Academic journal article Anglican and Episcopal History

Your Spirits Walk beside Us: The Politics of Black Religion

Academic journal article Anglican and Episcopal History

Your Spirits Walk beside Us: The Politics of Black Religion

Article excerpt

Your Spirits Walk Beside Us: The Politics of Black Religion. By Barbara Dianne Savage. (Cambridge: The Belknap Press, 2008, Pp. 368. $27.95.)

"I do what pastors do," Jeremiah Wright told the National Press Club on 28 April 2008, and, referring to Barack Obama, "he does what politicians do." Contrary to the appearance of the remark, Wright was endeavoring to underscore the continuity, not the contrast, between the black church and black politics. But Barbara Savage, University of Pennsylvania historian, argues in Your Spirits Walk Beside Us: The Politics of Black Religion that the continuity between the black church and black politics, indeed the very existence of a black church, is an illusion. The matrix for that illusion was the Civil Rights Movement. There "the perception emerged that black religion and politics were innately compatible and mutually reinforcing. The power of this idea," Savage contends, "eclipsed the history and memory of intra-racial conflicts about the place of religion in political struggles. Yet those tensions were present before, during, and after the movement" (270).

The movement with churches at its center was actually "a startling departure" and a "miracle," Savage claims, rather than "a natural progression" (2). The most lamentable consequence was "the insistence on black religious uniformity in the face of just the opposite - the enormous diversity of African American religious beliefs and practices both within and outside Christianity" (118). Separate decisions by Absalom Jones to found Philadelphia's African Episcopal Church of St. Thomas - of which Savage herself is today an active member - within the predominately white Episcopal Church, and, on the other hand, Richard Allen to found an independent black Methodist tradition illustrate "the historical diversity among black churches, their ambivalent relationship to white American Christianity, and their political natures" (4).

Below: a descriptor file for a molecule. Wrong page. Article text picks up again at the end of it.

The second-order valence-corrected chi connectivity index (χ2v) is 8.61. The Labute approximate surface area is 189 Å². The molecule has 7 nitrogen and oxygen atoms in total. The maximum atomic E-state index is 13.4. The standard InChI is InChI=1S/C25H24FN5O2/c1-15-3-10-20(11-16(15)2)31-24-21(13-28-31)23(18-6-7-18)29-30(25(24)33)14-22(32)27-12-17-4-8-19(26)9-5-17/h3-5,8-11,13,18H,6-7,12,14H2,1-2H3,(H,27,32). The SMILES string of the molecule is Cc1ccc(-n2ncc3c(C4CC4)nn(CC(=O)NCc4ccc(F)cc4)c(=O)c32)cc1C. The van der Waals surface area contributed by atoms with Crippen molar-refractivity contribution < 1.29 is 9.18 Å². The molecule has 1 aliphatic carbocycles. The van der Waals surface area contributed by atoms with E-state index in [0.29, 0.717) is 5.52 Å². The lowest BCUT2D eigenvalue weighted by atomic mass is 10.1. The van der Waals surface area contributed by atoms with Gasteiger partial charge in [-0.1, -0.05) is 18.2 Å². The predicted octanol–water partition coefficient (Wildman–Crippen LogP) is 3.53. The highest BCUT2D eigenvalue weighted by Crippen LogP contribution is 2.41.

Savage takes her title comes from Robert Hayden's 1944 poem, "We Have Not Forgotten," about the faith and hope whereby blacks endured slavery to achieve the possibilities of American democracy and bestowed their strengthening "spirits" to post-emancipation generations who have continued their self-same struggle - right up to the inauguration of Barack Obama. Those "spirits" constitute an historical hagiography of black intellectuals and activists such as W. E. B. Du Bois who as a New England Episcopalian viewed the church as "a spiritual State within a State" (38), emotional displays in worship as a holdover from Africa and slavery, and the clergy as an obstacle keeping the black church from offering political leadership and economic resources its people needed. …

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